Scots contract law has experienced extensive English influence, and much of it will be familiar to English lawyers. The differences which exist arise as a result of civilian influence on Scots law. The author focuses on three areas which differ significantly from English contract law: (1) mutuality; (2) specific implement; and (3) material breach and rescission. The first is a fundamental concept which, inter alia, allows an ‘innocent’ party faced with a breach of contract to withhold his or her own performance. The second is an area which has attracted significant attention from scholars outside Scotland. The author provides her own perspective, taking account of existing scholarship. The third issue involves the interplay of contract and unjustified enrichment remedies. Recommendations of the Scottish Law Commission, if enacted, will do much to improve this contentious area of law. The comparative perspective offered by this chapter highlights the solutions applied by Scots law to perennial contract law problems.
Barb MacQuarrie, Katreena Scott, Danielle Lim, Laura Olszowy, Michael D. Saxton and Jen MacGregor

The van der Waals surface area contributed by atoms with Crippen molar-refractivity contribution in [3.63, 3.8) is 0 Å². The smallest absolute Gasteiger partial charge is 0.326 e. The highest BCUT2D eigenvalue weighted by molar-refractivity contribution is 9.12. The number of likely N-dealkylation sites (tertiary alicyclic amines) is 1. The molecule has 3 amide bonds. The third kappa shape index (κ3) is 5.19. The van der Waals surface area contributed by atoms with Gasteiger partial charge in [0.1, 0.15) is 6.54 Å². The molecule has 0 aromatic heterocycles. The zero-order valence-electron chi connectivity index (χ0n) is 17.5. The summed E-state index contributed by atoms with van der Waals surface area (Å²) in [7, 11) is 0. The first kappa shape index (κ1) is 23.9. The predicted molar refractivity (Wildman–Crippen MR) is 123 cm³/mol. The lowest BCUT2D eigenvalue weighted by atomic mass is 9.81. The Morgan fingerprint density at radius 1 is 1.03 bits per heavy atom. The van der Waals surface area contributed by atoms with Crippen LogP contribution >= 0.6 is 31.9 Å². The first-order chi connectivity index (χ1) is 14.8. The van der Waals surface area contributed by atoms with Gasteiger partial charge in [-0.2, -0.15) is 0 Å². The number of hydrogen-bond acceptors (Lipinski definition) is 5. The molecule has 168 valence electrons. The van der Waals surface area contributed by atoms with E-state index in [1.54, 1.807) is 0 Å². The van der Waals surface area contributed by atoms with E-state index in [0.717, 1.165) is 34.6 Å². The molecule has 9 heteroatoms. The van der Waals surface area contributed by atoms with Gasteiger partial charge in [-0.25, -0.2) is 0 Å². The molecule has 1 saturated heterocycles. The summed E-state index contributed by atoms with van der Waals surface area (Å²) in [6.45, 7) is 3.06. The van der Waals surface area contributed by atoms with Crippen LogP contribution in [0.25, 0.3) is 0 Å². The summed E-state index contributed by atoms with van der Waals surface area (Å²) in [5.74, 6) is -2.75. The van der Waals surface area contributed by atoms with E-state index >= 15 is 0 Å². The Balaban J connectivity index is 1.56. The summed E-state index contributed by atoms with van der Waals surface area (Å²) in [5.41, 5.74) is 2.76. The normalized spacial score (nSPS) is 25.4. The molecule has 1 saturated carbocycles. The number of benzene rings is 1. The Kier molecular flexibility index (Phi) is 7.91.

Domestic violence (DV) is increasingly understood as a workplace concern relevant to the safety of workplaces, the productivity of workers and human resource supports that should be available to employees. This chapter describes the emergence of DV as a workplace issue, profiles the results of Canadian surveys documenting the negative impact of DV victimization and perpetration on workers and workplaces, and outlines ongoing development in workplaces to raise awareness, advance prevention and workplace education initiatives, develop policies, craft new legislation, interpret existing legislation in new ways and secure entitlements for workers through collective bargaining.